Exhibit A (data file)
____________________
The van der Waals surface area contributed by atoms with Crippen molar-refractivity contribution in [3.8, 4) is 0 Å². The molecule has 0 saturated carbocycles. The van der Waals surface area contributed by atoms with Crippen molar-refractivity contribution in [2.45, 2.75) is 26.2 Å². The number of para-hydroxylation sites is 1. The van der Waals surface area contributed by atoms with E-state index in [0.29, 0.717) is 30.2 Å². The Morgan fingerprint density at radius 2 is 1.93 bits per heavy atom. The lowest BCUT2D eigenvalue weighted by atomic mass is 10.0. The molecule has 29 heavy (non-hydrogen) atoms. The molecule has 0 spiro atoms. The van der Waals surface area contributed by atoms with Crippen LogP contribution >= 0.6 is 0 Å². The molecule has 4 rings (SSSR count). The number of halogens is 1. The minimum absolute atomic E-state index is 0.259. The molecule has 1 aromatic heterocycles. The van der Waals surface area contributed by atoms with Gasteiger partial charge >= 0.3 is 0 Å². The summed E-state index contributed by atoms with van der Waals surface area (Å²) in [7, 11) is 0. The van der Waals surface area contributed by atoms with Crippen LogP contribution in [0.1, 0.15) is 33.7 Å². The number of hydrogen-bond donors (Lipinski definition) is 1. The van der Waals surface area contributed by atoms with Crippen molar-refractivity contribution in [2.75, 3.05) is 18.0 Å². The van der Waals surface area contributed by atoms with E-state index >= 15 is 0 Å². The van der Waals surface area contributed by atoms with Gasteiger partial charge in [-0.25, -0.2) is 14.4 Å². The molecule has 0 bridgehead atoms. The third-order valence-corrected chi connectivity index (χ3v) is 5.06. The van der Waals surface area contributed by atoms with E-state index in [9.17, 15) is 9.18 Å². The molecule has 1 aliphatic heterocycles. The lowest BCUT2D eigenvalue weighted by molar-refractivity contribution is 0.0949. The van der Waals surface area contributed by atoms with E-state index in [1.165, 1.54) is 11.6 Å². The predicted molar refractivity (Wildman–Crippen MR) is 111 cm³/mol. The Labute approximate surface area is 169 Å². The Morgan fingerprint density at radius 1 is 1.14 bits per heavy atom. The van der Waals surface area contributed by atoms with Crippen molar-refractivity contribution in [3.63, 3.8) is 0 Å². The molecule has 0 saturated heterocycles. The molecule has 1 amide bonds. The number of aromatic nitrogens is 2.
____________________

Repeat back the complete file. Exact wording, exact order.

The van der Waals surface area contributed by atoms with Crippen molar-refractivity contribution in [3.8, 4) is 0 Å². The molecule has 0 saturated carbocycles. The van der Waals surface area contributed by atoms with Crippen molar-refractivity contribution in [2.45, 2.75) is 26.2 Å². The number of para-hydroxylation sites is 1. The van der Waals surface area contributed by atoms with E-state index in [0.29, 0.717) is 30.2 Å². The Morgan fingerprint density at radius 2 is 1.93 bits per heavy atom. The lowest BCUT2D eigenvalue weighted by atomic mass is 10.0. The molecule has 29 heavy (non-hydrogen) atoms. The molecule has 0 spiro atoms. The van der Waals surface area contributed by atoms with Crippen LogP contribution >= 0.6 is 0 Å². The molecule has 4 rings (SSSR count). The number of halogens is 1. The minimum absolute atomic E-state index is 0.259. The molecule has 1 aromatic heterocycles. The van der Waals surface area contributed by atoms with Gasteiger partial charge >= 0.3 is 0 Å². The summed E-state index contributed by atoms with van der Waals surface area (Å²) in [7, 11) is 0. The van der Waals surface area contributed by atoms with Crippen LogP contribution in [0.1, 0.15) is 33.7 Å². The number of hydrogen-bond donors (Lipinski definition) is 1. The van der Waals surface area contributed by atoms with Crippen molar-refractivity contribution in [2.75, 3.05) is 18.0 Å². The van der Waals surface area contributed by atoms with E-state index >= 15 is 0 Å². The van der Waals surface area contributed by atoms with Gasteiger partial charge in [-0.25, -0.2) is 14.4 Å². The molecule has 0 bridgehead atoms. The third-order valence-corrected chi connectivity index (χ3v) is 5.06. The van der Waals surface area contributed by atoms with E-state index in [9.17, 15) is 9.18 Å². The molecule has 1 aliphatic heterocycles. The lowest BCUT2D eigenvalue weighted by molar-refractivity contribution is 0.0949. The van der Waals surface area contributed by atoms with E-state index in [1.165, 1.54) is 11.6 Å². The predicted molar refractivity (Wildman–Crippen MR) is 111 cm³/mol. The Labute approximate surface area is 169 Å². The Morgan fingerprint density at radius 1 is 1.14 bits per heavy atom. The van der Waals surface area contributed by atoms with Crippen molar-refractivity contribution in [3.63, 3.8) is 0 Å². The molecule has 0 saturated heterocycles. The molecule has 1 amide bonds. The number of aromatic nitrogens is 2.